Léon Fréderic really believed in the epic fecundity of life, and he went to great lengths to prove it. French artists who wanted to be successful were in a particularly difficult position since they were called upon to celebrate the French Revolution and its overthrow of the Ancien Régime while also celebrating the Rococo style and other products of that Régime. The tone is generally dark and confined, like a Victorian living room. Ironically, the Impressionists had already seen the light, and their legacy would continue to evolve through successive movements into the 20th century. The Symbolists, and others, thought the Impressionists' discoveries minor, or secondary, unhelpful in the search for inner truth and ideality. They mistook secondary for primary characteristics.
Leon Frederic
Léon Fréderic,The Stream, 1890-99.
Oil on Canvas, 206 X 282 cm.
Musées Royaux des Beaux-Arts de Belgique, Brussels, Inv. 6222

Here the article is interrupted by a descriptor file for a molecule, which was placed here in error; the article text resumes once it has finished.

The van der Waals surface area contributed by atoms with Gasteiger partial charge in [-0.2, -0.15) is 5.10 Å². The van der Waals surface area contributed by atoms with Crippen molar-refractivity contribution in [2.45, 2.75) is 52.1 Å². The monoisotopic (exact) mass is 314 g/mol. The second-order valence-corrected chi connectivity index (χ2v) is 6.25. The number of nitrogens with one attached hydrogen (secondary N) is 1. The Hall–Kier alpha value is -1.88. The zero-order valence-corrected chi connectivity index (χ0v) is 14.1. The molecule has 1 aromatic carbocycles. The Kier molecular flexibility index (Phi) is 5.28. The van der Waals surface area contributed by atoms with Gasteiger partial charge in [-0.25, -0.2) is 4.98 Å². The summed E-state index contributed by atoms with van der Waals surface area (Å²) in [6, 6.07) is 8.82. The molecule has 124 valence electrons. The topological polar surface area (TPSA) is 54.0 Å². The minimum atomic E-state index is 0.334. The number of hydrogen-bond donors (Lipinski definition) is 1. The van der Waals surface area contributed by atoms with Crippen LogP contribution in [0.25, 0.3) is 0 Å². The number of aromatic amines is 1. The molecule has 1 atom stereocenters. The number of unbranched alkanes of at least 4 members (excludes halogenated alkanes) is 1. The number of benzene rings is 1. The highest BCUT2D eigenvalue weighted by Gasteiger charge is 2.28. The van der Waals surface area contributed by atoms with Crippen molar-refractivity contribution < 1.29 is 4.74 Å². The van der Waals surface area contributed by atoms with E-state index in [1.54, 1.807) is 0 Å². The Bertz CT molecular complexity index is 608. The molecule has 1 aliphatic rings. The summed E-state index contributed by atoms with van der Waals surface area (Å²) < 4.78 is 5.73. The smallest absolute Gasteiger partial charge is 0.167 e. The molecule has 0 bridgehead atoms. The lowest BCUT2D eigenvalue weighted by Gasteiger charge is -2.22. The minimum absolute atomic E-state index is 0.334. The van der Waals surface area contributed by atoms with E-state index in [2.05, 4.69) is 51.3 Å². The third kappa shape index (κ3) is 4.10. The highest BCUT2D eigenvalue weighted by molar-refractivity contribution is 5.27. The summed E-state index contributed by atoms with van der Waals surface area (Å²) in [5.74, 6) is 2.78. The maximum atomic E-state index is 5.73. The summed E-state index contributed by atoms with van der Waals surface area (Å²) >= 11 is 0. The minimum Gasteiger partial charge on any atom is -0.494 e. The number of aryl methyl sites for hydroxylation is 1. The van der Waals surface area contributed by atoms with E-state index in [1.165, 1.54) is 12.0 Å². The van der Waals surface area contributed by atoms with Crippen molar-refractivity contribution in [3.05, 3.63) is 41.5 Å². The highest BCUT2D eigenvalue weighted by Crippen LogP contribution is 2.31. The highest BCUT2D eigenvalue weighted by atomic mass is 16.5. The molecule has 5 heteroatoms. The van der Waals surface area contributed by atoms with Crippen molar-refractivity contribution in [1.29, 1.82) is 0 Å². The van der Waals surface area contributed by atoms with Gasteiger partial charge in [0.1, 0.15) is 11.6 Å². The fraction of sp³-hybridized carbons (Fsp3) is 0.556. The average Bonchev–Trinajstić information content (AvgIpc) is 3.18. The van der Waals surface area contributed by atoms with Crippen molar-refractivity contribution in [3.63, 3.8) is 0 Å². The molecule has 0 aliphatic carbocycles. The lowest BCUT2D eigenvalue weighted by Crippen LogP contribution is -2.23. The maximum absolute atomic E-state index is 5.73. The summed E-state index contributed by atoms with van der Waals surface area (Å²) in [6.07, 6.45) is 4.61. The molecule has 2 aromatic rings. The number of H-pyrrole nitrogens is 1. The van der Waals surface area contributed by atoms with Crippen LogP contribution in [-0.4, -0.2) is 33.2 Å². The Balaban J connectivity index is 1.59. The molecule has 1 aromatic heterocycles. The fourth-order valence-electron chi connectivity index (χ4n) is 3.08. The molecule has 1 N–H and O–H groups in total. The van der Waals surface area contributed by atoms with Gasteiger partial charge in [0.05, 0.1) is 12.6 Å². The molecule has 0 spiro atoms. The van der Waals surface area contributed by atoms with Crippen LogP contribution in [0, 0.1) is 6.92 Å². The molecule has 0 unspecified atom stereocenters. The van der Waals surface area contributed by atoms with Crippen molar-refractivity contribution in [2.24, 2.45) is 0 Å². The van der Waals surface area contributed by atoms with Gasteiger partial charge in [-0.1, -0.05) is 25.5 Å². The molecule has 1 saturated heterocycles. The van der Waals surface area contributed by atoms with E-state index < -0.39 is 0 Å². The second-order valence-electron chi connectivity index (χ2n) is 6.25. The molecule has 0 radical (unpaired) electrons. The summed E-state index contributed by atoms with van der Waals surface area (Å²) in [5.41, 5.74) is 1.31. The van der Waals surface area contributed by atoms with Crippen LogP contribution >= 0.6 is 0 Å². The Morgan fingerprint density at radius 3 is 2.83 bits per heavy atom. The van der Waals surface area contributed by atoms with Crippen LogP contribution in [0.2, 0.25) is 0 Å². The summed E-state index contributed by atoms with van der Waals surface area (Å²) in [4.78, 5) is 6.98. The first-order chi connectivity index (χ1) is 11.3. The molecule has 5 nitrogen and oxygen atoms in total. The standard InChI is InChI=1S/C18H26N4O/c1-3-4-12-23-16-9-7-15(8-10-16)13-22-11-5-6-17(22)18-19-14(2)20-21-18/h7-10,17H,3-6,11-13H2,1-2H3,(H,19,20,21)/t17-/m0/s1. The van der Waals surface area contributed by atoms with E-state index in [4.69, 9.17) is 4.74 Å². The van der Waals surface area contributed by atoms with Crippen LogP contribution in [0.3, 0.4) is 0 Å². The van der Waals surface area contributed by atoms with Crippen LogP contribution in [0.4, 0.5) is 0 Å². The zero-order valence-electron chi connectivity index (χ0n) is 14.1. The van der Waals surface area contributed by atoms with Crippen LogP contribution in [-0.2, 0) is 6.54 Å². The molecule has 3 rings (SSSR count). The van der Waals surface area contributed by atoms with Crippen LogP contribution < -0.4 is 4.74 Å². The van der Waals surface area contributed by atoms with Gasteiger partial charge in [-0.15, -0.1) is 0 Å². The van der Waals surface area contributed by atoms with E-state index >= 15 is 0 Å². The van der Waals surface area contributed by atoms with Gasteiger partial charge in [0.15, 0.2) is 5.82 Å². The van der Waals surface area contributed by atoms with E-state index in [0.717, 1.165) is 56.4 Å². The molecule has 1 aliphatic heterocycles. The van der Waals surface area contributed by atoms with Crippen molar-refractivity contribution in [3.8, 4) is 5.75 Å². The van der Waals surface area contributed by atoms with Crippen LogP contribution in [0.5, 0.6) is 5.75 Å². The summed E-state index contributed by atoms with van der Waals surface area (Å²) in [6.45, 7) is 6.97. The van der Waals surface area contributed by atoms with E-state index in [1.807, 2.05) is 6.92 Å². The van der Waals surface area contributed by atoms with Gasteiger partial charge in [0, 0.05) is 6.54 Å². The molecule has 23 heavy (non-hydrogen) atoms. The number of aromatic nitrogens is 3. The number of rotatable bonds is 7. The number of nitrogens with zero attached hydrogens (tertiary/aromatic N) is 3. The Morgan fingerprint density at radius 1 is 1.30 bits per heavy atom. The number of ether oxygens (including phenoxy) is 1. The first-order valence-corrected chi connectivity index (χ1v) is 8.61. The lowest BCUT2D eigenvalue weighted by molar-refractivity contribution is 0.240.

Some changes were made in the show from London to New York. Thirty-three works out of 286 were in London but are not in New York; 25 are in New York but were not in London; and 8 are only in the catalogue. I would like to think that the Cassatt, a John Sloan, a Thomas Dewing, and a James Ensor were missed in London, just as a Richard Bergh, two Gustav Klimts, a Max Liebermann, a Picasso, an Il'ya Repin, two Rodins, a Medardo Rosso, and two Valentin Serovs were missed in New York, and an Akseli Gallén-Kallela, an Henri Rousseau, and a Théo Van Rysselberghe were missed in both places, but differences between the exhibitions don't seem to make much difference. There are certain omissions that I find curious, even when they are in accord with the choices of the Exposition Universelle itself. The "1900" exhibition seems to want to extend beyond the Exposition, but it cannot really do so without such artists as Albert Pinkham Ryder (whose The Waste of Waters is Their Field Rosenblum has had reproduced for his essay), Ralph Blakelock, George Inness, Arthur B. Davies, Maurice Prendergast, Louis Eilshemius, Elihu Vedder, George Luks, and Isidre Nonell. It is also strange that Sir Edward Burne-Jones (who died in 1898) is included, while Gustave Moreau, Pierre Puvis de Chavannes (both died 1898), and James Tissot (died 1899) are not.